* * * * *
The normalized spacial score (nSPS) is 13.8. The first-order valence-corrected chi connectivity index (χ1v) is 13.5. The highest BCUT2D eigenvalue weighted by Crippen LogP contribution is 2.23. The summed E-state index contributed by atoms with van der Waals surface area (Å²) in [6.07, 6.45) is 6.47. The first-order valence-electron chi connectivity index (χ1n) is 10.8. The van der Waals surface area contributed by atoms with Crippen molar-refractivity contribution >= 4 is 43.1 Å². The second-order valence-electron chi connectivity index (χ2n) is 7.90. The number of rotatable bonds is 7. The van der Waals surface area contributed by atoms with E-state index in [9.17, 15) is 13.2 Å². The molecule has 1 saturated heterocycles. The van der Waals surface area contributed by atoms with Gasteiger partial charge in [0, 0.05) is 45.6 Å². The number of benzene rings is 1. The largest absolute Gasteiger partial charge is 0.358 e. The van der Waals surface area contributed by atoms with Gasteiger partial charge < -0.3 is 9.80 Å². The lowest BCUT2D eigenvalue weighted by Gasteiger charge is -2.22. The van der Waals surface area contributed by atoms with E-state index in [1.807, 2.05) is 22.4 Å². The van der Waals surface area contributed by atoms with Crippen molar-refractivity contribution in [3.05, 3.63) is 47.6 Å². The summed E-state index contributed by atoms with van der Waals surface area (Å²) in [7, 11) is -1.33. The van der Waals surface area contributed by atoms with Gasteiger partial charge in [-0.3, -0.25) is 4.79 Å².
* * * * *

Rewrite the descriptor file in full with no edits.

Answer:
The normalized spacial score (nSPS) is 13.8. The first-order valence-corrected chi connectivity index (χ1v) is 13.5. The highest BCUT2D eigenvalue weighted by Crippen LogP contribution is 2.23. The summed E-state index contributed by atoms with van der Waals surface area (Å²) in [6.07, 6.45) is 6.47. The first-order valence-electron chi connectivity index (χ1n) is 10.8. The van der Waals surface area contributed by atoms with Crippen molar-refractivity contribution >= 4 is 43.1 Å². The second-order valence-electron chi connectivity index (χ2n) is 7.90. The number of rotatable bonds is 7. The van der Waals surface area contributed by atoms with E-state index in [9.17, 15) is 13.2 Å². The molecule has 1 saturated heterocycles. The van der Waals surface area contributed by atoms with Gasteiger partial charge in [0, 0.05) is 45.6 Å². The number of benzene rings is 1. The largest absolute Gasteiger partial charge is 0.358 e. The van der Waals surface area contributed by atoms with Gasteiger partial charge < -0.3 is 9.80 Å². The lowest BCUT2D eigenvalue weighted by Gasteiger charge is -2.22. The van der Waals surface area contributed by atoms with E-state index in [1.807, 2.05) is 22.4 Å². The van der Waals surface area contributed by atoms with Crippen molar-refractivity contribution in [3.05, 3.63) is 47.6 Å². The summed E-state index contributed by atoms with van der Waals surface area (Å²) in [7, 11) is -1.33. The van der Waals surface area contributed by atoms with Gasteiger partial charge in [-0.3, -0.25) is 4.79 Å².